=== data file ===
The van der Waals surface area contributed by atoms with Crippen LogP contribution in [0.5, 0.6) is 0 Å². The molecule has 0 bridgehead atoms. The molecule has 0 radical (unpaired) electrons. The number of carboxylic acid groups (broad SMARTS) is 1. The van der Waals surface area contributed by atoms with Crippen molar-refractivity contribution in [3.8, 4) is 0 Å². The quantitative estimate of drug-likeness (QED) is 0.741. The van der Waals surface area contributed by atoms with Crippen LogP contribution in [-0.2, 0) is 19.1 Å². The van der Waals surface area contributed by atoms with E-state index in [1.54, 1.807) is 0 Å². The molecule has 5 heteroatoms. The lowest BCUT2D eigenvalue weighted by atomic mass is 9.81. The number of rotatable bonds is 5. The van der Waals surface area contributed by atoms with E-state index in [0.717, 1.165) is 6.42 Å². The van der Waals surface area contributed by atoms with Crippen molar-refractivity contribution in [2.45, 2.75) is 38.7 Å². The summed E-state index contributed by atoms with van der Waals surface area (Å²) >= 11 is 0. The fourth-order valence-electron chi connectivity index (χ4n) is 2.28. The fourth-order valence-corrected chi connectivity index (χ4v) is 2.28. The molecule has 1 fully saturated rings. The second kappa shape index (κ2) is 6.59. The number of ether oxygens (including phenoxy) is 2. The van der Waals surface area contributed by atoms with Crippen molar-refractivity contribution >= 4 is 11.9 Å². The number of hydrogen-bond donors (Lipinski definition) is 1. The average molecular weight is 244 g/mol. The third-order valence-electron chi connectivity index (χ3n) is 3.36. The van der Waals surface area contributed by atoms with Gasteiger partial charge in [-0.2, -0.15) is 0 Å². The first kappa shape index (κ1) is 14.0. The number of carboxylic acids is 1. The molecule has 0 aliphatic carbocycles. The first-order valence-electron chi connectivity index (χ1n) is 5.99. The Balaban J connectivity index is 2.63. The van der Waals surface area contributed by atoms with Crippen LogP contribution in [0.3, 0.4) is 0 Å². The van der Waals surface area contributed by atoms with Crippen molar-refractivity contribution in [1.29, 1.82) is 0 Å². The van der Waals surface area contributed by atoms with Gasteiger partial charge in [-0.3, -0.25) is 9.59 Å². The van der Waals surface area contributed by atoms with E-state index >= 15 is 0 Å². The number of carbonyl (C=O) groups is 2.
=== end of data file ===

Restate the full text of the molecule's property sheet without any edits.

The van der Waals surface area contributed by atoms with Crippen LogP contribution in [0.5, 0.6) is 0 Å². The molecule has 0 bridgehead atoms. The molecule has 0 radical (unpaired) electrons. The number of carboxylic acid groups (broad SMARTS) is 1. The van der Waals surface area contributed by atoms with Crippen molar-refractivity contribution in [3.8, 4) is 0 Å². The quantitative estimate of drug-likeness (QED) is 0.741. The van der Waals surface area contributed by atoms with Crippen LogP contribution in [-0.2, 0) is 19.1 Å². The van der Waals surface area contributed by atoms with E-state index in [1.54, 1.807) is 0 Å². The molecule has 5 heteroatoms. The lowest BCUT2D eigenvalue weighted by atomic mass is 9.81. The number of rotatable bonds is 5. The van der Waals surface area contributed by atoms with E-state index in [0.717, 1.165) is 6.42 Å². The van der Waals surface area contributed by atoms with Crippen molar-refractivity contribution in [2.45, 2.75) is 38.7 Å². The summed E-state index contributed by atoms with van der Waals surface area (Å²) >= 11 is 0. The fourth-order valence-electron chi connectivity index (χ4n) is 2.28. The fourth-order valence-corrected chi connectivity index (χ4v) is 2.28. The molecule has 1 fully saturated rings. The second kappa shape index (κ2) is 6.59. The number of ether oxygens (including phenoxy) is 2. The van der Waals surface area contributed by atoms with Crippen molar-refractivity contribution >= 4 is 11.9 Å². The number of hydrogen-bond donors (Lipinski definition) is 1. The average molecular weight is 244 g/mol. The third-order valence-electron chi connectivity index (χ3n) is 3.36. The van der Waals surface area contributed by atoms with Gasteiger partial charge in [-0.2, -0.15) is 0 Å². The first kappa shape index (κ1) is 14.0. The number of carboxylic acids is 1. The molecule has 0 aliphatic carbocycles. The first-order valence-electron chi connectivity index (χ1n) is 5.99. The Balaban J connectivity index is 2.63. The van der Waals surface area contributed by atoms with Crippen LogP contribution in [0.3, 0.4) is 0 Å². The van der Waals surface area contributed by atoms with Crippen molar-refractivity contribution in [1.29, 1.82) is 0 Å². The van der Waals surface area contributed by atoms with Gasteiger partial charge in [-0.3, -0.25) is 9.59 Å². The van der Waals surface area contributed by atoms with E-state index >= 15 is 0 Å². The number of carbonyl (C=O) groups is 2.